Report of Col. D. H. Hill, First North Carolina Infantry.
Engagement at Big Bethel, or Bethel Church, Va.
O.R.-- SERIES I--VOLUME 2 [S# 2] -- CHAPTER IX.
Col. J. B. MAGRUDER,
Commander York Line.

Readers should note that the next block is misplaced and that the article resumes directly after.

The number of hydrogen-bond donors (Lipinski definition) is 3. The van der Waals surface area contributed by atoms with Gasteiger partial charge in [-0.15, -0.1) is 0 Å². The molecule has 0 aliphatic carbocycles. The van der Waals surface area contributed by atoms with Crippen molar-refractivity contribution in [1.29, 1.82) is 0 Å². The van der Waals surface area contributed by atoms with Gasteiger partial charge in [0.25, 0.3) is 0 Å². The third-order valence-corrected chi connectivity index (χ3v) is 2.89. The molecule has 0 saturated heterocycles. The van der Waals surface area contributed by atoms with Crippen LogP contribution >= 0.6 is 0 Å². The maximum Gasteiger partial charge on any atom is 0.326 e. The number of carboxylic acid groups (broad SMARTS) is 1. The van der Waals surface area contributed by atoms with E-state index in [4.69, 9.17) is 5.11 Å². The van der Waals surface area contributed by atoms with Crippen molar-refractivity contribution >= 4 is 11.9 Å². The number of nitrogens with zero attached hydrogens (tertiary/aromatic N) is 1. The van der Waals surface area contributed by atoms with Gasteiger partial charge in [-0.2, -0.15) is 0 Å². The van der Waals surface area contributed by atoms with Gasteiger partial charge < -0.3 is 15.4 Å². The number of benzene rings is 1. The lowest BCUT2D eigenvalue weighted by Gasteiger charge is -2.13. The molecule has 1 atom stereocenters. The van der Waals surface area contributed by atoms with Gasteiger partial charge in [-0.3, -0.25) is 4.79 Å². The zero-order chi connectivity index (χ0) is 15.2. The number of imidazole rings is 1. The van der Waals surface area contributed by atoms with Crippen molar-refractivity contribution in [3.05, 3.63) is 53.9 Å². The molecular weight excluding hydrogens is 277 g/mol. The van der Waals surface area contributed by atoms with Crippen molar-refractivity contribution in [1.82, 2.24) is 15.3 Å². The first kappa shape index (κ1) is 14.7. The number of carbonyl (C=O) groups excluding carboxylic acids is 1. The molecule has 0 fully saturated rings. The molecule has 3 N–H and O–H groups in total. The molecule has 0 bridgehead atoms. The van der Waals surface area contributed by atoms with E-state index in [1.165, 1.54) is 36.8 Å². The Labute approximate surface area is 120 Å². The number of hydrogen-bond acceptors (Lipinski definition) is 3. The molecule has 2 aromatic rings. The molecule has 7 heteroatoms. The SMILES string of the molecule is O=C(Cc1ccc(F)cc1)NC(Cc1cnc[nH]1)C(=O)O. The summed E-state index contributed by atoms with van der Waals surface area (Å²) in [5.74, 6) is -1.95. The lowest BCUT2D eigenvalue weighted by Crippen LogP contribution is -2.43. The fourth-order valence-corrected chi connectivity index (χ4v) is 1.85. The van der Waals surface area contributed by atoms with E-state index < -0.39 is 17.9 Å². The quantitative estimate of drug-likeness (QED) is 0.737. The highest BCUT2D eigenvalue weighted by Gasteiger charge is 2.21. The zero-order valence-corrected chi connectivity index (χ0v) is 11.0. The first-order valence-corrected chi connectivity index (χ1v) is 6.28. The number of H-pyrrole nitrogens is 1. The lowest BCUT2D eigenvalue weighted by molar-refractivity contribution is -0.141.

SIR: I have the honor to report that, in obedience to orders from the colonel commanding, I marched on the 6th instant, with my regiment and four pieces of Major Randolph's battery, from Yorktown, on the Hampton road, to Bethel Church, nine miles from Hampton. We reached there after dark on a wet night, and slept without tents. Early on the morning of the 7th I made a reconnaissance of the ground, preparatory to fortifying. I found a branch of Back River on our front, and encircling our right flank. On our left was a dense and almost impassable wood, except about one hundred and fifty yards of old field. The breadth of the road, a thick wood, and narrow cultivated field covered our rear. The nature of the ground determined me to make an inclosed work, and I had the invaluable aid of Lieutenant-Colonel Lee, of my regiment, in its plan and construction. Our position had the inherent defect of being commanded by an immense field immediately in front of it, upon which the masses of the enemy might be readily deployed. Presuming that an attempt would be made to carry the bridge across the stream, a battery was made for its especial protection, and Major Randolph placed his guns so as to sweep all the approaches to it. The occupation of two commanding eminences beyond the creek and on our right would have greatly strengthened our position, but our force was too weak to admit of the occupation of more than one of them. A battery was laid out on it for one of Randolph's howitzers. We had only twenty-five spades, six axes, and three picks, but these were busily plied all day and night of the, 7th and all day on the 8th. On the afternoon of the 8th I learned that a marauding party of the enemy was within a few miles of us. I called for a party of thirty-four men to drive them back. Lieutenant Roberts, of Company F, of my regiment, promptly responded, and in five minutes his command was en route. I detached Major Randolph with one howitzer to join them, and Lieutenant-Colonel Lee, First Regiment North Carolina Volunteers, requested and was granted permission to take command of the whole. After a march of five miles they came across the marauders busy over the spoils of a plundered house. A shell soon put the plunderers to flight, and they were chased over New Market Bridge, where our little force was halted, in consequence of the presence of a considerable body situated on the other side. Lieutenant-Colonel Lee brought in one prisoner. How many of the enemy were killed and wounded is not known. None of our command was hurt. Soon after Lieutenant-Colonel Lee left a citizen came dashing in with the information that seventy-five marauders were on the Back River road. I called for Captain McDowell's company (E), of the First Regiment of North Carolina Volunteers, and in three minutes it was in hot pursuit. Lieutenant West, of the Howitzer Battalion, with one piece, was detached to join them, and Major Lane, of my regiment, volunteered to assume command of the whole. After a weary march they encountered, dispersed, and chased the wretches over the New Market Bridge--this being the second race on the same day over the New Market course, in both of which the Yankees reached the goal first. Major Lane brought in one prisoner. Reliable citizens reported that two cart loads and one buggy lead of wounded were taken into Hampton. We had not a single man killed or wounded. Colonel Magruder came up that evening and assumed command.